Other debtors
Cash at bank
Profit and Loss Account

Total liabilities 293,200 Total assets 293,200

Figure 1.4(a) Case study “ Amanda “ Balance Sheet (prior to UK GAAP)

Accounting and Business Valuation Methods

Amanda Balance Sheet at December 31 2004

£ £

Intangible assets 25,000
Tangible assets 13,750
Debtors and Prepayments
Cash at bank
Total current assets
Creditors and accruals
Net current assets
Total assets less current liabilities
Less: long term liabilities “ loan
Total net assets

Less: loss in year
Closing capital

Figure 1.4(b) Case study “ Amanda “ Balance Sheet

are higher than current liabilities, and as ˜net current liabilities™, where current
liabilities are higher than current assets. Working capital is added to net fixed
assets to give ˜total assets less current liabilities™ and this represents the total
capital employed in the business. Long-term liabilities, such as long-term loans,
are deducted from total capital employed to give ˜net assets™, and this ˜net
assets™ figure is the true (assuming the accounts are accurate) asset value of the
business. As can be seen from Figure 1.4(b), the true asset value of Amanda™s
business at 31 December 2004 is £12 411, and this is a long way from the
£293 200 as it would have been shown in the old format.

The bottom block of a Balance Sheet will be different for a sole trader, partner-
ship and Limited Company. Take three scenarios.

Telling the story

Sole trader
A sole trader starts with a capital of £120 000 and in the first year makes a
net profit of £89 000. In the year he takes £50 000 out of the business and the
business pays his tax bill of £28 000. The bottom block of the sole trader™s
Balance Sheet at the end of his first year would be:

Net assets 131 000

Capital 131 000
Capital would be calculated: £
Opening capital 120 000
Add: net profit 89 000
209 000
Less: Drawings 78 000
131 000

A, B and C start a partnership, bringing in a capital of £20 000, £40 000 and
£60 000, respectively. The partnership makes a profit of £89 000, and the profit
is divided up as shown in the example on previous pages. In the first year of
trading, A has received £30 000 and B has received £20 000 from the partner-
ship. Also, the partnership had paid a tax bill of £13 000 for A, £7000 for B and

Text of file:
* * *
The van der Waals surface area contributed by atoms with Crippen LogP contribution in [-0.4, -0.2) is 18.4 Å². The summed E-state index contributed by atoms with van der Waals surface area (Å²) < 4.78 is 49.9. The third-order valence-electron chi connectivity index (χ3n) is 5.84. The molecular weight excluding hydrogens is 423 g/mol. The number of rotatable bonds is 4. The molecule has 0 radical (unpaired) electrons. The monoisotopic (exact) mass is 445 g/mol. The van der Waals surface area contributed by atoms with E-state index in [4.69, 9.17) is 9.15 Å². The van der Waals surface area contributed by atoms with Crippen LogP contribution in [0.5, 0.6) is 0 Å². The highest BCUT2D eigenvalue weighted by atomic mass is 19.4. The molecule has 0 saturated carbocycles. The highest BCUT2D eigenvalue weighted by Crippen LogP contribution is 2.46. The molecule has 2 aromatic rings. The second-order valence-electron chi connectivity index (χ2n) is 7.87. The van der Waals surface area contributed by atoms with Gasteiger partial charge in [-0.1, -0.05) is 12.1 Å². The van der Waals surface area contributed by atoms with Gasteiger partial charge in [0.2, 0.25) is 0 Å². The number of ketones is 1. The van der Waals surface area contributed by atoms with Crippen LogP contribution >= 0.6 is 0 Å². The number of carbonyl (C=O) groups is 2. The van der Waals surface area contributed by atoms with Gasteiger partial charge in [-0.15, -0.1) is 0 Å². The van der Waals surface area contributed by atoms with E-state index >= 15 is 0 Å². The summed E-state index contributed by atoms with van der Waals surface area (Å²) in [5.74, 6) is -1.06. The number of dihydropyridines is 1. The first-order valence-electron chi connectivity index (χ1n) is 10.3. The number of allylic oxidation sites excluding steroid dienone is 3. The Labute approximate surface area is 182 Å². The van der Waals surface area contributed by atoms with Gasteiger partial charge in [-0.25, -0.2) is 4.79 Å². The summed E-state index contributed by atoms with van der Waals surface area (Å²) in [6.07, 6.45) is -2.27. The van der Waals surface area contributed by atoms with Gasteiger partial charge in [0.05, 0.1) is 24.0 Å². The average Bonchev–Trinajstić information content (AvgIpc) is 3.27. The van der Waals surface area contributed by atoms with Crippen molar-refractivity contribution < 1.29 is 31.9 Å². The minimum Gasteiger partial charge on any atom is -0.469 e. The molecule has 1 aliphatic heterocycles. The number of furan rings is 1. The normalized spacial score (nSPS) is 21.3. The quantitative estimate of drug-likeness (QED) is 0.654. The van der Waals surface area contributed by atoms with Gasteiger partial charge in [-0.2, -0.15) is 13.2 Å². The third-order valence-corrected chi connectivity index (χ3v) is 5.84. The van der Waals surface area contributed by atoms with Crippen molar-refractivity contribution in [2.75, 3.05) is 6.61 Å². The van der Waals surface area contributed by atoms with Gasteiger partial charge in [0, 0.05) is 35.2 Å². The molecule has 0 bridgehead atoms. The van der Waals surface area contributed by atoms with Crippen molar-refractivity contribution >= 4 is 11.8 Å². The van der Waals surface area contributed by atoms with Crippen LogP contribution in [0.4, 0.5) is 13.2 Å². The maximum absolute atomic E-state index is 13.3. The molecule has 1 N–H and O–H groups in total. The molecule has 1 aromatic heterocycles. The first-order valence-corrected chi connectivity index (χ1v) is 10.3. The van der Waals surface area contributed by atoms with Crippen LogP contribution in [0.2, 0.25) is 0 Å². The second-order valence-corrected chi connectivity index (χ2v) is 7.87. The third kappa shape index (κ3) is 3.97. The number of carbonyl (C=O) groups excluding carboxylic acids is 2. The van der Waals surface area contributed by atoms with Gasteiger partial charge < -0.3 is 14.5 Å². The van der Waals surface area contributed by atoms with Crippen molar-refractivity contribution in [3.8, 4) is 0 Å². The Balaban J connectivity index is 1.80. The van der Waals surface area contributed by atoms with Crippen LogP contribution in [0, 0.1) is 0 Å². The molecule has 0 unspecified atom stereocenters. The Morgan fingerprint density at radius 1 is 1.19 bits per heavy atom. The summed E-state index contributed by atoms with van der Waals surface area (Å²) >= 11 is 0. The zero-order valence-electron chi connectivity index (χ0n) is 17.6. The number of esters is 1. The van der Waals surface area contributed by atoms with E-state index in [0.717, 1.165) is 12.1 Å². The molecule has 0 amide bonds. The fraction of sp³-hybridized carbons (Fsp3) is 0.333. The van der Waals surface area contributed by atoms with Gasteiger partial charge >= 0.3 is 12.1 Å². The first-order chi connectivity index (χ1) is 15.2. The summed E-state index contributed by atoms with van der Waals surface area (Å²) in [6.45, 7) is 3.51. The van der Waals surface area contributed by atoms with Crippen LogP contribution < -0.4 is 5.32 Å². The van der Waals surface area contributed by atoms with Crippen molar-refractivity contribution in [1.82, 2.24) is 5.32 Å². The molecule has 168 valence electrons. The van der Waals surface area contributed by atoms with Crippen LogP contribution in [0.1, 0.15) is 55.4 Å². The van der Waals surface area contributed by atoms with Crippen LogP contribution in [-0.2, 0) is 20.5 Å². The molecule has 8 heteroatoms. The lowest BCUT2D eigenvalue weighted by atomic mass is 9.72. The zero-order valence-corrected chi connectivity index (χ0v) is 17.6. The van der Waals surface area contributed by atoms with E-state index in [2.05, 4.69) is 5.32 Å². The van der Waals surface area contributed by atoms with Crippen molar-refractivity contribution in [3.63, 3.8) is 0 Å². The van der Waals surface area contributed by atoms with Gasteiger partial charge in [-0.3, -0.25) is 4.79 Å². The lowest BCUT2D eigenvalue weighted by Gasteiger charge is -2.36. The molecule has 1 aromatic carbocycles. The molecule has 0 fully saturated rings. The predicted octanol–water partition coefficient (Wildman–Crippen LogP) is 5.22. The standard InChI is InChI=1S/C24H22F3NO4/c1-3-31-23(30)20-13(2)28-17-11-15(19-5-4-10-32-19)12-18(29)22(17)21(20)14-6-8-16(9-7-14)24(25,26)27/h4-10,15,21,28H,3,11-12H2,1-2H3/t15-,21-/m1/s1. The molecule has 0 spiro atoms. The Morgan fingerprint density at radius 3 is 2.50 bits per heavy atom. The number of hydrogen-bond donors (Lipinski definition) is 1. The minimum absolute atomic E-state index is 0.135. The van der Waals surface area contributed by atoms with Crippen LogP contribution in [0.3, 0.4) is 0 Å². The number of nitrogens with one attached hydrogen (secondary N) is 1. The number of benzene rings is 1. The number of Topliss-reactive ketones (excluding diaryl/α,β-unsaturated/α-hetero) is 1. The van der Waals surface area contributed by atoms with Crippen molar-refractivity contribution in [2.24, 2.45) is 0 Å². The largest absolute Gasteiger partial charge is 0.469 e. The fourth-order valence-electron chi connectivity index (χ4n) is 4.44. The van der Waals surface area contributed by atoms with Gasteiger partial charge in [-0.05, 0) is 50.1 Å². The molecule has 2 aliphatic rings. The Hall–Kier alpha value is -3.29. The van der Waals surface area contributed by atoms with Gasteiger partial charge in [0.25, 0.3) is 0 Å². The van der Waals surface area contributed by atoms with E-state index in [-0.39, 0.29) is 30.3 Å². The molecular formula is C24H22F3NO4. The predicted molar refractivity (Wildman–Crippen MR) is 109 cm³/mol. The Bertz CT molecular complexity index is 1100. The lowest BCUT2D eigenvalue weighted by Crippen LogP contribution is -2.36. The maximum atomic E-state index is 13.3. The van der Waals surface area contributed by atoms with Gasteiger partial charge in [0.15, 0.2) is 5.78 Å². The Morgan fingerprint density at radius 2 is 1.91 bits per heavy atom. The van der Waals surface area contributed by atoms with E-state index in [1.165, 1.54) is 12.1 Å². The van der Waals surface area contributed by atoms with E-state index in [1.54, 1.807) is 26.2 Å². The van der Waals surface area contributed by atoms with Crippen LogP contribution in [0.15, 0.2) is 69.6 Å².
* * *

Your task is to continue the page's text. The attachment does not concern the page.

£8000 for C.

Now the Balance Sheet would look like:
Net Assets 131 000

Capital Accounts £
A 20 000
B 40 000
60 000
120 000

Accounting and Business Valuation Methods

Current Accounts
A 3000
B 6000
C 2000
11 000

Total Partnership capital 131 000

The partners™ current accounts would be calculated as follows:

Current account “ A
Opening Balance 0
Add: share of profits 46 000
46 000
Less: Drawings 43 000

Current account “ B
Opening Balance 0
Add: share of profits 33 000
33 000
Less: Drawings 27 000

Current account “ C
Opening Balance 0
Add: share of profits 10 000
10 000
Less: Drawings 8000

Telling the story

Limited company
If A, B and C had decided to set up a limited company, rather than a partner-
ship, then they would have to divide up the net profit after tax, called ˜earnings™
in proportion to the capital they put in. However, those being employed in
the company as well as providing capital would be paid a salary and they
would be taxed on the amount of their salary and not on the profits the com-
pany made. However, in addition to the personal tax borne by the sharehold-
ers, the company would pay corporation tax on profits after the deduction of

Had A, B and C formed a company, with a view to achieving a similar share of
the profits that they would have received had they been in a partnership, then
they might have structured the company as below:

Issued share capital “ 120 000 ordinary shares of 25 pence, purchased for £1
A buys 20 000 ordinary shares, B buys 40 000 ordinary shares and C buys
60 000 ordinary shares.
A is to be paid a salary of £27 000 per annum and B is to be paid an annual
salary of £17 000.

Now the bottom part of the Profit and Loss Account might read:

ABC Limited “ Profit and Loss Account for the year ended ¦¦¦¦¦¦¦......

£ £
Profit before salaries, national insurance and pension costs 89 000
Salaries 44 000
National insurance and pension costs 6729 50 729
Profit before tax 38 271
Corporation tax 7271
Earnings 31 000
Dividends 20 000
Retained Earnings 11 000

Accounting and Business Valuation Methods

ABC Limited “ Balance Sheet at¦¦¦¦¦¦¦¦¦¦¦¦¦¦¦¦¦¦¦¦¦

Net assets 131 000

Share capital: 120 000 Ordinary shares of 25 pence 30 000
Share premium account 90 000

Profit and Loss Account 11 000
Equity shareholders™ funds 131 000

The Balance Sheet for limited companies will be dealt with more fully in later
chapters, but with regard to the above Balance Sheet:

(1) The share premium account shows the difference between what shares
were sold for and their par value. A share™s par value is the value shown
on the share certificate.
(2) Share capital and share premium are capital reserves, while the Profit
and Loss Account is a revenue reserve.
(3) Dividends can only be paid out of revenue reserves.
(4) The word ˜equity™ means ordinary shares, as against preference shares.

Now that Amanda™s Profit and Loss Account and Balance Sheet for the year